The path to love is never quite as pleasant as the destination, is it? The Love Witch, a film from 2016 by writer and director Anna Biller, exemplifies this better than anything with camp taut with tension and vibrant, Technicolor horror reminiscent of 60s classics. But to simply ascribe the label "camp" to this film and move on would be undercutting the fact that this is a brilliantly elevated satirical feminist examination of the gendered politics of love and sex.
Elaine Parks (Samantha Robinson) is a beautiful modern-day witch who, on a desperate journey to find a man who truly loves her, uses the oldest tools available to her—magic and sex. In the heart of her gothic Victorian apartment, Elaine concocts spells and potions to help her seduce and conquer the men who cross her path. Of course, as love spells are wont to do, her magic conjures up disastrous results, leaving behind a string of ill-fated thralls.
Though Elaine is a narcissist through and through, the blind obsession of the men she sleeps with fails to satisfy her. With blood both metaphorical and real on her hands, she is undoubtedly the villain of this playful horror comedy. But she is a villain forged from the fires of a patriarchal catch-22. In her world—as it is all too common in the living, breathing world we live in—in order for a woman to be loved and wanted, she must present herself as the ideal sex object. However, a sex object is never the recipient of true and sincere love, but of a love narrowed down to a constructed, dehumanizing ideal of what a woman should be.
It's enough to drive a woman crazy. And... well, it does. Rather than an urgent, pushing drive to an explosive climax, the horrors of this film stem from a coasting circling of the issue. Throughout the two-hour runtime, the audience is held in the palm of the patriarchy, left marinating in its limitations until it becomes clear how easy it is to crack under the weight of it all. Elaine is a villain because it is what the societal guidelines expect—any woman who rails against being more than a two-dimensional caretaker is as good as a blood-ritual Satanist.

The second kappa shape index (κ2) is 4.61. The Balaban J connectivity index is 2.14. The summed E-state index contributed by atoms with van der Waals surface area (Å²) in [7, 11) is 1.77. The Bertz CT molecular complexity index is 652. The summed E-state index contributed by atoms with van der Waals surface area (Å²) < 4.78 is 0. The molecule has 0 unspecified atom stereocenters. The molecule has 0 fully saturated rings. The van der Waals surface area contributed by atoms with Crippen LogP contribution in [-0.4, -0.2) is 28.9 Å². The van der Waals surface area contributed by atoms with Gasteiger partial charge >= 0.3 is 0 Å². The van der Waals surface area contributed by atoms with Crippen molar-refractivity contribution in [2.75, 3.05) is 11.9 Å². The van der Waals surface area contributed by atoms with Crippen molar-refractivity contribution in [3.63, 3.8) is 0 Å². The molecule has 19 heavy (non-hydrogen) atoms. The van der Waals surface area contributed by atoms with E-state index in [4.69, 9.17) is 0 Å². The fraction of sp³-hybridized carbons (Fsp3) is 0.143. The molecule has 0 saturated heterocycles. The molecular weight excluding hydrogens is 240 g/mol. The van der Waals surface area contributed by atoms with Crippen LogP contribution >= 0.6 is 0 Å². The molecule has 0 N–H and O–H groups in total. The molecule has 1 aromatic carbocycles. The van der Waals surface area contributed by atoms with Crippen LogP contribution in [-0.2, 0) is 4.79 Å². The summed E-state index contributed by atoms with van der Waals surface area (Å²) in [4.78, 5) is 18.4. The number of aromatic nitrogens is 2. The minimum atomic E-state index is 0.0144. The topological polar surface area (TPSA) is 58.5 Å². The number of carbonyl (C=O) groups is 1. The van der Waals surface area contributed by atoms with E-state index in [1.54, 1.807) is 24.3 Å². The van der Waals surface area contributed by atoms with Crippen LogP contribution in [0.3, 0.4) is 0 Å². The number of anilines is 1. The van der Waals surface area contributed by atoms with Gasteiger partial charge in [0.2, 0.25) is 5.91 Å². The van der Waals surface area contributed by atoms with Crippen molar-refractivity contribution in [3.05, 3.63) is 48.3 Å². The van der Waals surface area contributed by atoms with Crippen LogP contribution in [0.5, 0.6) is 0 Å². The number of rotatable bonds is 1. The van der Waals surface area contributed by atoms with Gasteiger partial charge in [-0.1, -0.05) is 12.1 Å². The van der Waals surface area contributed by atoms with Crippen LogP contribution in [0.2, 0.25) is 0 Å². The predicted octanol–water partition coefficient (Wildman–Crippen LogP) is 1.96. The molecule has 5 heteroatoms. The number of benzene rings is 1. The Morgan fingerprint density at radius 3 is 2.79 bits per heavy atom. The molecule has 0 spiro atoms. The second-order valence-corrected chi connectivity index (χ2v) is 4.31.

To quote an icon like Britney Spears in her hit song Womanizer, "You say I'm crazy, I got your crazy." It's an endless cycle of self-fulfilling prophecies.
This movie was shot on 35mm film and printed from an original cut negative. The color palette and aesthetic harkened to films of the 1960s, like the Hitchcockian hit The Birds or a slew of Elizabeth Taylor melodramas. The film implemented a style of hard-lighting, more reminiscent of the 50s, to emphasize the color and glamour of the shots. Biller, in collaboration with cinematographer M. David Mullen, opted to avoid the graininess that went hand in hand with these periods of film.
The effect of this grippingly thorough auteurism creates a story that seems to exist outside of time. The rigid expectations of gender roles was a problem of "then," but it's very much still a problem of now. And underneath the layers of beauty and lively colors which frame the film in much the same way society frames women, there is a pit of darkness that consumes us all.
Check out the risqué trailer for The Love Witch below. Then stream it for free on Amazon Prime.